Voytko was put off by the much more hands on approach of the new five-person board appointed by Governor Ted Kulongoski in September. While Voytko’s resignation is effective immediately, he agreed to stay on as a consultant for four months to help the Public Employees Retirement System (PERS) through the transition, according to a Salem (Oregon) Statesman Journal story.
“It is clear there are differences between us regarding management initiatives and the strategic direction they support,” Voytko wrote in a letter to the PERS board. He went on to say his next move is likely a position in the private sector.
Prior to signing on with PERS in March 2000, Voytko was a Wall Street Investment officer and immediately made an impact for celebrated financial and policy matters. However, coming in at the top of stock market bubble meant a long ride down for Voytko and the rest of the PERS staff as the fund ended up with a $16-billion long-term shortfall by the time the 2003 legislature term began.
During the session a trio of changes were approved that halved the shortfall but drove pension benefits lower for tens of thousands of public employees and recent retirees. The new plan – expected to save Oregon taxpayers $103 million in pension costs between 2005 and 2007 and $7 billion over 30 years – provides guaranteed monthly pensions for newly hired public servants (See Oregon Lawmakers OK Reformed Public Pension Plan ).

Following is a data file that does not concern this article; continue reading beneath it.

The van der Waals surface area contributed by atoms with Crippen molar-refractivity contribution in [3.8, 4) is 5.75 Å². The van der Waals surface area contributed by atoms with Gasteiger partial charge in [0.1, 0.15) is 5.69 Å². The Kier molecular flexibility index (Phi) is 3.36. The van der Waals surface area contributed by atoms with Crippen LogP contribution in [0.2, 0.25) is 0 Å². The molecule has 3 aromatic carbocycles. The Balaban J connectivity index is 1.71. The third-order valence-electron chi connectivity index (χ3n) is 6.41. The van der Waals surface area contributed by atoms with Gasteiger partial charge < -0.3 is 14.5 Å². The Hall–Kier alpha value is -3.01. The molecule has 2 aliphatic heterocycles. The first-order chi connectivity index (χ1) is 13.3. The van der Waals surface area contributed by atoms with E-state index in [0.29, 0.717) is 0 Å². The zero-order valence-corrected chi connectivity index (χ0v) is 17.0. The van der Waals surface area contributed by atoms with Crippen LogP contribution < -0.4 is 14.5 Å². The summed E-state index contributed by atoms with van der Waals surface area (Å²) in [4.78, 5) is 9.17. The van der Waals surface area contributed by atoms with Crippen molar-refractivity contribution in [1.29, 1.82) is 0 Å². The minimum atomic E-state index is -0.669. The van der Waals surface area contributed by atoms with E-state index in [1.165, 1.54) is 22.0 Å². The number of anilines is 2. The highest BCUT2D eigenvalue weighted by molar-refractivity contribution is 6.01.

Workers, however, will not get guarantees that their pension accounts will grow each year or be matched by employers at retirement. The regular retirement age is boosted to 65, five years older than in a 1995 reform. Employees can retire earlier if they work 30 years in the public sector or are in police and firefighting jobs. After 30 years, workers will get guaranteed pensions equal to 45% of their top salary. That will be supplemented with whatever their individual investment accounts produce. Combined with Social Security, workers can retire on incomes close to their salary while working.